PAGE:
Rakuten and how to win in the digital world

Rakuten digital identity
Image credit: Sasun Bughdaryan / Shutterstock.com

The Rakuten story sole the show at MWC this year, mainly because of the 5G angle. There is, however, so much more to their story than just a 5G play. If you sift through the pages of associated companies and activities one thing stands out.

Rakuten is a digital identity broker for their members.

This means they have cracked what only Amazon and a couple of others have cracked. Simplicity of purchase.

You probably either do this yourself or know someone who does: you realise you need [insert name of thing you need] you search for it on Amazon (other ecommerce platforms are available) you click on the thing you need, you pay for it with one click and the next day it appears on your doorstep.

The reason that Amazon – and Rakuten – are as successful as they are, is because they take away the frustration of endless sign-ins, sign-ups and giving away of email addresses and phone numbers that most sites demand. They take away the frustration.

This also means that Rakuten understands that this capability is what the ‘mobile lifestyle’ is all about. If it is easy to buy, well, almost anything, with one sign-in and one click that takes care of payment and delivery, then why not extend that to insurance or credit cards, travel or banking.

At the moment the social media giants seem to have cornered the market on the digital identity broker play and you have to ask yourself why. Their trust with their users is waning. Their security, at least in the public’s eyes, sucks. And they actually offer you very little that is tangible, while grabbing your data, selling it and running.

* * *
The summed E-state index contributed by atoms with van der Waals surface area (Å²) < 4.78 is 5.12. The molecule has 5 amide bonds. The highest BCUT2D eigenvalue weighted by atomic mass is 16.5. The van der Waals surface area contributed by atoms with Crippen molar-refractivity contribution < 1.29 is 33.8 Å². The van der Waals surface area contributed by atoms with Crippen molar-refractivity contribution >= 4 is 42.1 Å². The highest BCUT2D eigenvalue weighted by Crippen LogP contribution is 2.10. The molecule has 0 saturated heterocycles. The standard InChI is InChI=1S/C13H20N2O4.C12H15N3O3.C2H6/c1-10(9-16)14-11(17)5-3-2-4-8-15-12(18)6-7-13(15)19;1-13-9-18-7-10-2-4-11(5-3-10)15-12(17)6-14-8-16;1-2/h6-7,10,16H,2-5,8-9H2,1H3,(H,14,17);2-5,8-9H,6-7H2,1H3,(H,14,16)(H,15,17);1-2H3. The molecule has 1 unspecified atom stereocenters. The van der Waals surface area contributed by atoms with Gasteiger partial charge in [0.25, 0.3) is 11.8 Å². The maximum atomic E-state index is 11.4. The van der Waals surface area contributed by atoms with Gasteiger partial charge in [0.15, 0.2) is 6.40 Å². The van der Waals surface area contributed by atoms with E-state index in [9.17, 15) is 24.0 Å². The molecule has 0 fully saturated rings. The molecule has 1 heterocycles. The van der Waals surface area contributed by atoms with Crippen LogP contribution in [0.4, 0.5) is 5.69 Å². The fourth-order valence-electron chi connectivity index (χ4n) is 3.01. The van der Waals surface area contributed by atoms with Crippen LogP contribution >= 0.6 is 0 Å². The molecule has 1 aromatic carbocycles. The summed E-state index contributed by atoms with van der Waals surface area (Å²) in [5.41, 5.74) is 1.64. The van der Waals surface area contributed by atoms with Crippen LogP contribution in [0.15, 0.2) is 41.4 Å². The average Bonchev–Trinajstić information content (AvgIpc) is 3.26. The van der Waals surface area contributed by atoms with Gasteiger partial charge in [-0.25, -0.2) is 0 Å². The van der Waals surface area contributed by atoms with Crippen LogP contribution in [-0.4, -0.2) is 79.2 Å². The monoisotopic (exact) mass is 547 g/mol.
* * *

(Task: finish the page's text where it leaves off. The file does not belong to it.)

Telcos have that tangible connection. They provide access to the digital world and, normally, they provide the handset or device that allows you to control your version of that world.

We use to debate, endlessly and at the highest levels, who ‘owns’ the customer. We all agreed, partly because we all came from the telco world, that telcos did.

Then they gave it away. They were not in time to leverage the asset called trust.

Now, and more so with the on-going revelations about how little social media companies care about you (only about your data), telcos are once again in a position to leverage it.

Rakuten is doing just that and doing it in a way that should be a model for how other telcos can shape the digital world – as digital identity brokers.


  1. Really interesting article thanks Alex!!

    The telcos have subscribers in large numbers and (generally speaking) have the trust garnered from billing those customers for many, many years. It’s definitely a massive asset in the telcos’ pockets.

    In the past they also offered services with a perceived premium (eg remote communication with other people via phone). But those connectivity services have long since commoditised and the perceived premium has been lost. They now just need to find a way to re-establish the trusted biller link on premium services (even if it’s just clipping the ticket on third-party offerings)

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